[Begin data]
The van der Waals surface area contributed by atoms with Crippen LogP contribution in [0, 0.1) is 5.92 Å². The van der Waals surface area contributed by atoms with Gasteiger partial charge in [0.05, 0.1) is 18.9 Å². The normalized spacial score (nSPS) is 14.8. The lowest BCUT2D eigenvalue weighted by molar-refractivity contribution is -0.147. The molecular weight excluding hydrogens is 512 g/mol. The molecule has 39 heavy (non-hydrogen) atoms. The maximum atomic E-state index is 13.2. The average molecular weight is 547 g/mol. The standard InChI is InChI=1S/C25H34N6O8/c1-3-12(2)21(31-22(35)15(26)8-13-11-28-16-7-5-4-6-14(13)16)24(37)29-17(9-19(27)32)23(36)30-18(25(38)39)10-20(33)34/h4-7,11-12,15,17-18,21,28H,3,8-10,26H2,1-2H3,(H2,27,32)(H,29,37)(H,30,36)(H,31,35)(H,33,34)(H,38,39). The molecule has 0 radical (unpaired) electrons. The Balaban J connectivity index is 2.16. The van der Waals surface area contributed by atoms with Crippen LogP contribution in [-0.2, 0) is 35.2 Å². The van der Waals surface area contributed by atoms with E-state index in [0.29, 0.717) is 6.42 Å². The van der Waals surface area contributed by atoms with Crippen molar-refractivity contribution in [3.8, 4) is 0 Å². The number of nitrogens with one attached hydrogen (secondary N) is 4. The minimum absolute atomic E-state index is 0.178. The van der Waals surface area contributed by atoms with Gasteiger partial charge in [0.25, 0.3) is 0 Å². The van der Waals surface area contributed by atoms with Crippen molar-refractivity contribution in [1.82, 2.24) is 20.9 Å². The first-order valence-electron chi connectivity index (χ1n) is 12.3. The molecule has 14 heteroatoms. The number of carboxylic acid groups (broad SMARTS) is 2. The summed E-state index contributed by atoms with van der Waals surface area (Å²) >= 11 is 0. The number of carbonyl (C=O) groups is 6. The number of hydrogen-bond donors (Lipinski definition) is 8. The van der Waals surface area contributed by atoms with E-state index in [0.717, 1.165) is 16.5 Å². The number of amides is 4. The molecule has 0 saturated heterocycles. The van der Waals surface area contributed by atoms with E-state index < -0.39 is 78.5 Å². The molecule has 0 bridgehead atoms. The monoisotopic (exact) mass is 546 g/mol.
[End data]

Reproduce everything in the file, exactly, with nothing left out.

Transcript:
The van der Waals surface area contributed by atoms with Crippen LogP contribution in [0, 0.1) is 5.92 Å². The van der Waals surface area contributed by atoms with Gasteiger partial charge in [0.05, 0.1) is 18.9 Å². The normalized spacial score (nSPS) is 14.8. The lowest BCUT2D eigenvalue weighted by molar-refractivity contribution is -0.147. The molecular weight excluding hydrogens is 512 g/mol. The molecule has 39 heavy (non-hydrogen) atoms. The maximum atomic E-state index is 13.2. The average molecular weight is 547 g/mol. The standard InChI is InChI=1S/C25H34N6O8/c1-3-12(2)21(31-22(35)15(26)8-13-11-28-16-7-5-4-6-14(13)16)24(37)29-17(9-19(27)32)23(36)30-18(25(38)39)10-20(33)34/h4-7,11-12,15,17-18,21,28H,3,8-10,26H2,1-2H3,(H2,27,32)(H,29,37)(H,30,36)(H,31,35)(H,33,34)(H,38,39). The molecule has 0 radical (unpaired) electrons. The Balaban J connectivity index is 2.16. The van der Waals surface area contributed by atoms with Crippen LogP contribution in [-0.2, 0) is 35.2 Å². The van der Waals surface area contributed by atoms with E-state index in [0.29, 0.717) is 6.42 Å². The van der Waals surface area contributed by atoms with Crippen molar-refractivity contribution in [3.8, 4) is 0 Å². The number of nitrogens with one attached hydrogen (secondary N) is 4. The minimum absolute atomic E-state index is 0.178. The van der Waals surface area contributed by atoms with Gasteiger partial charge in [0.25, 0.3) is 0 Å². The van der Waals surface area contributed by atoms with Crippen molar-refractivity contribution in [1.82, 2.24) is 20.9 Å². The first-order valence-electron chi connectivity index (χ1n) is 12.3. The molecule has 14 heteroatoms. The number of carboxylic acid groups (broad SMARTS) is 2. The summed E-state index contributed by atoms with van der Waals surface area (Å²) >= 11 is 0. The number of carbonyl (C=O) groups is 6. The number of hydrogen-bond donors (Lipinski definition) is 8. The van der Waals surface area contributed by atoms with E-state index in [0.717, 1.165) is 16.5 Å². The number of amides is 4. The molecule has 0 saturated heterocycles. The van der Waals surface area contributed by atoms with E-state index < -0.39 is 78.5 Å². The molecule has 0 bridgehead atoms. The monoisotopic (exact) mass is 546 g/mol.